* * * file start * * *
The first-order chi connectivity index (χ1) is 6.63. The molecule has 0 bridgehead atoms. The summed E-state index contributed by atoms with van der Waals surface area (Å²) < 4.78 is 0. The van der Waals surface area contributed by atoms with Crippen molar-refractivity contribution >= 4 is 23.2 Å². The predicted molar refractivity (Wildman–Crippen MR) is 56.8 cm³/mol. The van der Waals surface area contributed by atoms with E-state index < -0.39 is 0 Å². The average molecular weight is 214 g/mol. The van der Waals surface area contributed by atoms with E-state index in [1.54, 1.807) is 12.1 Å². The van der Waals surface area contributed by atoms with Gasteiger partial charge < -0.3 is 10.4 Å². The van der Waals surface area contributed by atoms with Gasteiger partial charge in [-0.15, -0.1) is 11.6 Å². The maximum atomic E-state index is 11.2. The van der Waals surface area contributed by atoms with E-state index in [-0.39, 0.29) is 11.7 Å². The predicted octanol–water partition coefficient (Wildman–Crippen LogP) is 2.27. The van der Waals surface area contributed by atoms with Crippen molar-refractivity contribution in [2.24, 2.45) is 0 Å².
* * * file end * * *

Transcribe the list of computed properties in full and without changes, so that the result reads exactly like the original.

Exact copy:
The first-order chi connectivity index (χ1) is 6.63. The molecule has 0 bridgehead atoms. The summed E-state index contributed by atoms with van der Waals surface area (Å²) < 4.78 is 0. The van der Waals surface area contributed by atoms with Crippen molar-refractivity contribution >= 4 is 23.2 Å². The predicted molar refractivity (Wildman–Crippen MR) is 56.8 cm³/mol. The van der Waals surface area contributed by atoms with E-state index < -0.39 is 0 Å². The average molecular weight is 214 g/mol. The van der Waals surface area contributed by atoms with E-state index in [1.54, 1.807) is 12.1 Å². The van der Waals surface area contributed by atoms with Gasteiger partial charge < -0.3 is 10.4 Å². The van der Waals surface area contributed by atoms with Gasteiger partial charge in [-0.15, -0.1) is 11.6 Å². The maximum atomic E-state index is 11.2. The van der Waals surface area contributed by atoms with E-state index in [-0.39, 0.29) is 11.7 Å². The predicted octanol–water partition coefficient (Wildman–Crippen LogP) is 2.27. The van der Waals surface area contributed by atoms with Crippen molar-refractivity contribution in [2.24, 2.45) is 0 Å².